New York City's Department of Health and Mental Hygiene commissioner resigned on Tuesday. Dr. Oxiris Barbot helped lead the city'sresponse, sitting beside Mayor Bill de Blasio at numerous press conferences over the past several months.
In a letter sent to staff on Tuesday, obtained by CBS News, Barbot did not provide a reason for her departure, but wrote that the department "must be better leveraged" as the city prepares for a likelyof the pandemic.
"Your experience and guidance have been the beacon leading this city through this historic pandemic and that to successfully brace against the inevitable second wave, your talents must be better leveraged alongside that of our sister agencies," she wrote.
"I have every confidence that you, the committed individuals of this agency, will continue to dedicate yourselves to protecting the health of all New Yorkers during this unprecedented public health emergency. The moment demands it without distractions."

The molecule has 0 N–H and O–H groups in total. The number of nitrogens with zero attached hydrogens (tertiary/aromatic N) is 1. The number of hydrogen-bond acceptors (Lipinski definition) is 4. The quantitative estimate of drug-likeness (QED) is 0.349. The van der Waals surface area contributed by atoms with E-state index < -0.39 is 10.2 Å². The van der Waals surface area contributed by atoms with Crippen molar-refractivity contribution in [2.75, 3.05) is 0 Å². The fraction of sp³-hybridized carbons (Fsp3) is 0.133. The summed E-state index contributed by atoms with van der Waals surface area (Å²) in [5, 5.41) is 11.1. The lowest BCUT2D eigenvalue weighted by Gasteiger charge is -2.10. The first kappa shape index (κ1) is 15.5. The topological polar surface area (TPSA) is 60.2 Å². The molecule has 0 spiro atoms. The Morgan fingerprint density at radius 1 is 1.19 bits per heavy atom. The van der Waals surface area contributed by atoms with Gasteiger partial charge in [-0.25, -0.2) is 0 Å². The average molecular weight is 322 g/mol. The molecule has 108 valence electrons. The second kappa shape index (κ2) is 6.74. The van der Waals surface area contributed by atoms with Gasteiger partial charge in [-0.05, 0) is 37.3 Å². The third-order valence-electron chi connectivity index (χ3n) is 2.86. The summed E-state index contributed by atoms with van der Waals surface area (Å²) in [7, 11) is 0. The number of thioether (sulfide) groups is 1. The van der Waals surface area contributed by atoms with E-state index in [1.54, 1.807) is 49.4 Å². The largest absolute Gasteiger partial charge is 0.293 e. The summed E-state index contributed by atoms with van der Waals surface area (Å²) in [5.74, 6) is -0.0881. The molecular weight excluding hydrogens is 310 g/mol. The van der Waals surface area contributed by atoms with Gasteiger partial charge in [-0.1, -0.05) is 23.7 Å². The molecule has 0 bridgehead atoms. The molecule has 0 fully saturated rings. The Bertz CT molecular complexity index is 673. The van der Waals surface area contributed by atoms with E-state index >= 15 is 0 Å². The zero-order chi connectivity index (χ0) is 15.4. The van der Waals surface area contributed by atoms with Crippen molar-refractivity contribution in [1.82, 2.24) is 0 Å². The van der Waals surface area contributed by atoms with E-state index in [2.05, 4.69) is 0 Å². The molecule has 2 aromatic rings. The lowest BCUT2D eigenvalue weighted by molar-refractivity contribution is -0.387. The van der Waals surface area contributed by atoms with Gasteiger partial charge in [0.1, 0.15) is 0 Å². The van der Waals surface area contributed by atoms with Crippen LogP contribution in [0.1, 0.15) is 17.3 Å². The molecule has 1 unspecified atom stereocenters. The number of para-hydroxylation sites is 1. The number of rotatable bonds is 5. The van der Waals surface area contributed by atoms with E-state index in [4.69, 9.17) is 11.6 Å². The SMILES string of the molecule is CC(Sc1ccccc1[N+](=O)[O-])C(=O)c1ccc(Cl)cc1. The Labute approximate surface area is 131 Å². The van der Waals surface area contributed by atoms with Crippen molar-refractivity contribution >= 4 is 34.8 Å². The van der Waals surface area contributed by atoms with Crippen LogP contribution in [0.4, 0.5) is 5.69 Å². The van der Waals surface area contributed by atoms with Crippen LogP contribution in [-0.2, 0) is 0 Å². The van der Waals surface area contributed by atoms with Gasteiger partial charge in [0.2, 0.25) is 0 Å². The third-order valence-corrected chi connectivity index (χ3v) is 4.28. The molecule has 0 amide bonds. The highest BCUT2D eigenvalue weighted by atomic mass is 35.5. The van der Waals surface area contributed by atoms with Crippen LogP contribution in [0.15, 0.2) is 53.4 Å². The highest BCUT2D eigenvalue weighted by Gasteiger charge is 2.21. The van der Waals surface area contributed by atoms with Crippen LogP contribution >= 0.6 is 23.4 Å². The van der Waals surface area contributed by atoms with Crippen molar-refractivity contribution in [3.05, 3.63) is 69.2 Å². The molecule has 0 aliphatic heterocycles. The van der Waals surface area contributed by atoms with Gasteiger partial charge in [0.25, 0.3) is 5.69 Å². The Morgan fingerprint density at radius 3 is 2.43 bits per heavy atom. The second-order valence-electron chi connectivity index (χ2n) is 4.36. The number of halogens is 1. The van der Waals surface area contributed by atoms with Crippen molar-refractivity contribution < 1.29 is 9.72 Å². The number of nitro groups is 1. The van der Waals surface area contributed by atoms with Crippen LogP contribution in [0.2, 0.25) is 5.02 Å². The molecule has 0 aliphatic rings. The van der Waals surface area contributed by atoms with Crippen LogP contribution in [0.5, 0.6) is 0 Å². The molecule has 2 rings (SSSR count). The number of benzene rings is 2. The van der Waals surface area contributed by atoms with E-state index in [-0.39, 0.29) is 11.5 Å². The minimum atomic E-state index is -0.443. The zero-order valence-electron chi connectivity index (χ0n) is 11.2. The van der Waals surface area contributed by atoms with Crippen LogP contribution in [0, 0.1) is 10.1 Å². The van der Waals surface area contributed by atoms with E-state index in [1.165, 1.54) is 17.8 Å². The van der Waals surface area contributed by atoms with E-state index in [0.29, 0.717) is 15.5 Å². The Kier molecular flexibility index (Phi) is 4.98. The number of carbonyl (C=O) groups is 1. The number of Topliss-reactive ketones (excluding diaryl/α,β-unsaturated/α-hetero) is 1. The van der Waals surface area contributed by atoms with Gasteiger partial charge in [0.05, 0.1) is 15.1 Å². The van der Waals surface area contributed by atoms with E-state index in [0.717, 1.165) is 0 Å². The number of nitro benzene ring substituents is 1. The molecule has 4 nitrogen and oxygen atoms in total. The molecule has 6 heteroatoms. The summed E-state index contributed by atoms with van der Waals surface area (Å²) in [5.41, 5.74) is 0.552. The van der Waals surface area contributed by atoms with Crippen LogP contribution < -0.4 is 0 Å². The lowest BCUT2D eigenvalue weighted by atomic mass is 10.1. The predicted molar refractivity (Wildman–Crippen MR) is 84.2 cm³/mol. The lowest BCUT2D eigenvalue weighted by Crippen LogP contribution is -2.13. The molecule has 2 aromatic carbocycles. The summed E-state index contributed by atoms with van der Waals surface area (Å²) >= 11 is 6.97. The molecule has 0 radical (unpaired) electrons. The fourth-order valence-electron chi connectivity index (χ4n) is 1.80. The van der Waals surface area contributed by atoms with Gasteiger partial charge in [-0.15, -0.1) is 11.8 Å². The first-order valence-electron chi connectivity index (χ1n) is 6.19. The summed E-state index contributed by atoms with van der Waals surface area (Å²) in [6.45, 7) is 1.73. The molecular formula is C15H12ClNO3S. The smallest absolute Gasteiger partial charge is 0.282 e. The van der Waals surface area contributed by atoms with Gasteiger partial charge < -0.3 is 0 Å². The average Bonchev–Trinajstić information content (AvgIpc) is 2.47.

Barbot came under fire at the height of the pandemic after she got into a heated dispute with NYPD officials about access to protective face masks, CBS New York reports. In March, when PPE supplies were in high demand, the NYPD requested 500,000 surgical masks from the city, but were told they would only receive 50,000. Barbot later issued an apology for making remarks that she described as "regrettable."
On Tuesday, she said that, despite resigning, her commitment to the city and public health is "unwavering."
"I am proud that as a woman of color raised in public housing in this city, I always put public health, racial equity and the well-being of the city I love first," Barbot wrote. "That ethos continues within the agency and I have every confidence that you will continue to serve every day with dignity, integrity and courage for the benefit of all New Yorkers."
De Blasio named as her successor Dr. Dave A. Chokshi, who has served in leadership roles at NYC Health + Hospitals, the largest public health care system in the nation.
"Dr. Chokshi has spent his career fighting for those too often left behind," de Blasio said in a press release announcing the appointment. "Never has that been more true than during the COVID-19 pandemic, where he has helped lead our City's public health system under unprecedented challenges. I know he's ready to lead the charge forward in our fight for a fairer and healthier city for all."
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